Wednesday, August 26, 2009

What I'm Reading

"Ultimate Crisis Still Coming"
Analyst Marc Faber believes that the ongoing rally is the result of excess liquidity pumped into the economy by central banks. He predicts a year to 18 months of market rally followed by a "ultimate" crisis that will "clean" the system. He advocates firing half of global government workers as one radical solution.

"If you pump money into the system and you create large fiscal deficits, you create volatility," Faber, author of the Gloom, Boom and Doom Report, told CNBC in remarks reported on its website.

"We've seen an intermediate low in March, we'll rally for a year or so or maybe 18 months -- the ultimate crisis will happen much later, and the ultimate crisis would clean the system," he added.

Faber, who did not forecast a precise time for that crisis, told CNBC that firing half the government workers in the world would be one way of dealing with the crisis.

"If you shift government activity to the private sector the economy becomes more dynamic," Faber said.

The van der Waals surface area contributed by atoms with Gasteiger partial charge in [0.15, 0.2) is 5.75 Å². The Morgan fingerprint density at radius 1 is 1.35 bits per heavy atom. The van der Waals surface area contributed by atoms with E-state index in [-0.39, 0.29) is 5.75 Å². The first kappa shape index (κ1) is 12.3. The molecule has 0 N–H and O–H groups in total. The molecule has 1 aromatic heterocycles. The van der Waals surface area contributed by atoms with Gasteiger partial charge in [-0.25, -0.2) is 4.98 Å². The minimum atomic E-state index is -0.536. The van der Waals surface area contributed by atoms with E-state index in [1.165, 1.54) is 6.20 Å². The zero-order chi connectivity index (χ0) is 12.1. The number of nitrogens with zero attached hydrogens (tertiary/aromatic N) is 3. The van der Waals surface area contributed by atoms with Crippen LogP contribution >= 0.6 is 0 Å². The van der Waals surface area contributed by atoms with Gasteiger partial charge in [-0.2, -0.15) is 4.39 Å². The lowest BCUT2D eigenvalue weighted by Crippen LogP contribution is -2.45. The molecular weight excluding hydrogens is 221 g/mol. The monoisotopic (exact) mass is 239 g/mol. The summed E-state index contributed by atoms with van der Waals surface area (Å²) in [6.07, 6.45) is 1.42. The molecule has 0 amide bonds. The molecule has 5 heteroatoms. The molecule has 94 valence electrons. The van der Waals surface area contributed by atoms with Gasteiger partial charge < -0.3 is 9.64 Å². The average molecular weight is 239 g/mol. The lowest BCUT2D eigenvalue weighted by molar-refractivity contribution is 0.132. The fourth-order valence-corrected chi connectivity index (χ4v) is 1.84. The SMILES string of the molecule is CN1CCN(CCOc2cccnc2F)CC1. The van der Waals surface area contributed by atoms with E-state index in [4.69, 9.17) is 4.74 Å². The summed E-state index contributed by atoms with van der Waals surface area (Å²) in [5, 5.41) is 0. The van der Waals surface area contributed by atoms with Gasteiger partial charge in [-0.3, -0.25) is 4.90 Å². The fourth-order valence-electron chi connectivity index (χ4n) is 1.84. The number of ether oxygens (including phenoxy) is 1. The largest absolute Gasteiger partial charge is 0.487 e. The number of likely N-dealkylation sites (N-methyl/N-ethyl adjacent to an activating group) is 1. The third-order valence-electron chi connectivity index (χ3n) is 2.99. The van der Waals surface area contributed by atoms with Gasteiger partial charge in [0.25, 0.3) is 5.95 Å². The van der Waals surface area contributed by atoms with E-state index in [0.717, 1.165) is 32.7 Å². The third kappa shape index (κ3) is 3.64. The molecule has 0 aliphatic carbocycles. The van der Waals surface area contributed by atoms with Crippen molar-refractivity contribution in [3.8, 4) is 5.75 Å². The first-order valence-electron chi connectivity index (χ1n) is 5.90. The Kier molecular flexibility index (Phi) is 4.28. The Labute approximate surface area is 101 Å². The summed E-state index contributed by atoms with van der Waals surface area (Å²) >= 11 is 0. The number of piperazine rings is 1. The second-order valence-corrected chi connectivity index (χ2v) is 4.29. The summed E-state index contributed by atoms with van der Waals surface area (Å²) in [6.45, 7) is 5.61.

More Bank Failures Coming?
An analyst by the name of Richard Bove at Rochdale Securities (whom CNBC identifies as a "prominent banking analyst") is predicting a possible 150 to 200 further bank failures in the U.S. 81 banks have already failed in 2009.

Doubts About Dollar Continue
There is nothing new in this article. It simple summarizes why many doubt the stability and value of the dollar. It does mention that Pimco and Berkshire Hathaway Chairman Warren Buffet have come out as high-profile critics of the ballooning debt and how it could lead to negative outcomes for the U.S. dollar. I'm mostly interested in this article because it caps a week where we've seen a ton of articles from the financial media on the value of the dollar, but none with any real news or any "meat" to them. I find that rather curious but I can't explain it.

Senator Warns of Inflaton
Senator Chuck Grassley (R-Iowa) is warning about the possibility of 1980s style inflation, which hit 13.5%. I think its quite possible (maybe even likely) that his prediction will come true. In fact, he might low-balling it a bit at 13.5%. However, I think his public statements are a bad thing, a very bad thing. Grassley doesn't really offer anything new in his analysis and theres nothing in his background that makes him particularly competent to make such a prediction. What we're seeing is the further politicization of fiscal policy and the threat of inflation. When things get politicized, they get emotional and they get polarized and it makes it that much harder to get some actual, positive change for the better since everything becomes part of a political battle between personalities.

Well, thats all for now. Stay tuned for more ...

No comments:

Post a Comment